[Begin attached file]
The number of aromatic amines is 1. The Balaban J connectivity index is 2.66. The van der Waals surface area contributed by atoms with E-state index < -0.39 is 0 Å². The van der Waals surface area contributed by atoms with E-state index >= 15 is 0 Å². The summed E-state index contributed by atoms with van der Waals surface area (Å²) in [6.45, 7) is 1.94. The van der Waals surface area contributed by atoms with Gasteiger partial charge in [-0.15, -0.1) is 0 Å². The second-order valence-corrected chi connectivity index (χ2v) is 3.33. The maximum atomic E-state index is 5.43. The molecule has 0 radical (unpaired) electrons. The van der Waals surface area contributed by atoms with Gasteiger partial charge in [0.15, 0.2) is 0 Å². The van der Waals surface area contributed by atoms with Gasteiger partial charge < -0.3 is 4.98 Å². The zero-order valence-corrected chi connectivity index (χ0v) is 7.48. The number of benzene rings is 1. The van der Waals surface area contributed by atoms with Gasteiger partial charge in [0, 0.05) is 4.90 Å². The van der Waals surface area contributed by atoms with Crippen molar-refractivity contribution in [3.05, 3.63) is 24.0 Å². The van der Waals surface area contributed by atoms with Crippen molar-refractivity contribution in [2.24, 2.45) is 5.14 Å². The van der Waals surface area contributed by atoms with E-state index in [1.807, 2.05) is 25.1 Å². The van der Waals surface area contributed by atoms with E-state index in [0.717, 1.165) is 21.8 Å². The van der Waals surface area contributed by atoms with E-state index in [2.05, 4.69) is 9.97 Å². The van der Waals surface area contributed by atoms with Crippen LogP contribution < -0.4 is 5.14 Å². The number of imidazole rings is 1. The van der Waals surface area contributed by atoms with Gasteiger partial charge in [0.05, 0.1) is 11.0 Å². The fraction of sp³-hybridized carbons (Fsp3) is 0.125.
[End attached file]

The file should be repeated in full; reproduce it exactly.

The number of aromatic amines is 1. The Balaban J connectivity index is 2.66. The van der Waals surface area contributed by atoms with E-state index < -0.39 is 0 Å². The van der Waals surface area contributed by atoms with E-state index >= 15 is 0 Å². The summed E-state index contributed by atoms with van der Waals surface area (Å²) in [6.45, 7) is 1.94. The van der Waals surface area contributed by atoms with Gasteiger partial charge in [-0.15, -0.1) is 0 Å². The second-order valence-corrected chi connectivity index (χ2v) is 3.33. The maximum atomic E-state index is 5.43. The molecule has 0 radical (unpaired) electrons. The van der Waals surface area contributed by atoms with Gasteiger partial charge in [0.15, 0.2) is 0 Å². The van der Waals surface area contributed by atoms with Gasteiger partial charge < -0.3 is 4.98 Å². The zero-order valence-corrected chi connectivity index (χ0v) is 7.48. The number of benzene rings is 1. The van der Waals surface area contributed by atoms with Gasteiger partial charge in [0, 0.05) is 4.90 Å². The van der Waals surface area contributed by atoms with Crippen molar-refractivity contribution in [3.05, 3.63) is 24.0 Å². The van der Waals surface area contributed by atoms with Crippen molar-refractivity contribution in [2.24, 2.45) is 5.14 Å². The van der Waals surface area contributed by atoms with E-state index in [1.807, 2.05) is 25.1 Å². The van der Waals surface area contributed by atoms with E-state index in [0.717, 1.165) is 21.8 Å². The van der Waals surface area contributed by atoms with E-state index in [2.05, 4.69) is 9.97 Å². The van der Waals surface area contributed by atoms with Crippen LogP contribution < -0.4 is 5.14 Å². The number of imidazole rings is 1. The van der Waals surface area contributed by atoms with Gasteiger partial charge in [0.05, 0.1) is 11.0 Å². The fraction of sp³-hybridized carbons (Fsp3) is 0.125.